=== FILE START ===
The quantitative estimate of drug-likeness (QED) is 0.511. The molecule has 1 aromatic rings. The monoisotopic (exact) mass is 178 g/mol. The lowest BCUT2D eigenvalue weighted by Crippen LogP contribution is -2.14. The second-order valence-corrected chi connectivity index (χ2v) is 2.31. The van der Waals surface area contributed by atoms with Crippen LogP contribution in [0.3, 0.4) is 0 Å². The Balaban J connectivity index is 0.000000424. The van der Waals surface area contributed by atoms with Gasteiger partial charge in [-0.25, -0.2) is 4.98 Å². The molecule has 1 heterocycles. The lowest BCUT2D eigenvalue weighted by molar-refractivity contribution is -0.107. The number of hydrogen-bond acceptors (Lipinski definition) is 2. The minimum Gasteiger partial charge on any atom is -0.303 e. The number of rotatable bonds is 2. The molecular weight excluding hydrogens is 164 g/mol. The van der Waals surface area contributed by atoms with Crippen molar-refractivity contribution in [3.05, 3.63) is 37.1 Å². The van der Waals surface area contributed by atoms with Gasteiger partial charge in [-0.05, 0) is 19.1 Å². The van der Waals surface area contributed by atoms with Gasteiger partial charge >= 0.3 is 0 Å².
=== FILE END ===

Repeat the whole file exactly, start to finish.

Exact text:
The quantitative estimate of drug-likeness (QED) is 0.511. The molecule has 1 aromatic rings. The monoisotopic (exact) mass is 178 g/mol. The lowest BCUT2D eigenvalue weighted by Crippen LogP contribution is -2.14. The second-order valence-corrected chi connectivity index (χ2v) is 2.31. The van der Waals surface area contributed by atoms with Crippen LogP contribution in [0.3, 0.4) is 0 Å². The Balaban J connectivity index is 0.000000424. The van der Waals surface area contributed by atoms with Gasteiger partial charge in [-0.25, -0.2) is 4.98 Å². The molecule has 1 heterocycles. The lowest BCUT2D eigenvalue weighted by molar-refractivity contribution is -0.107. The number of hydrogen-bond acceptors (Lipinski definition) is 2. The minimum Gasteiger partial charge on any atom is -0.303 e. The number of rotatable bonds is 2. The molecular weight excluding hydrogens is 164 g/mol. The van der Waals surface area contributed by atoms with Crippen molar-refractivity contribution in [3.05, 3.63) is 37.1 Å². The van der Waals surface area contributed by atoms with Gasteiger partial charge in [-0.05, 0) is 19.1 Å². The van der Waals surface area contributed by atoms with Gasteiger partial charge >= 0.3 is 0 Å².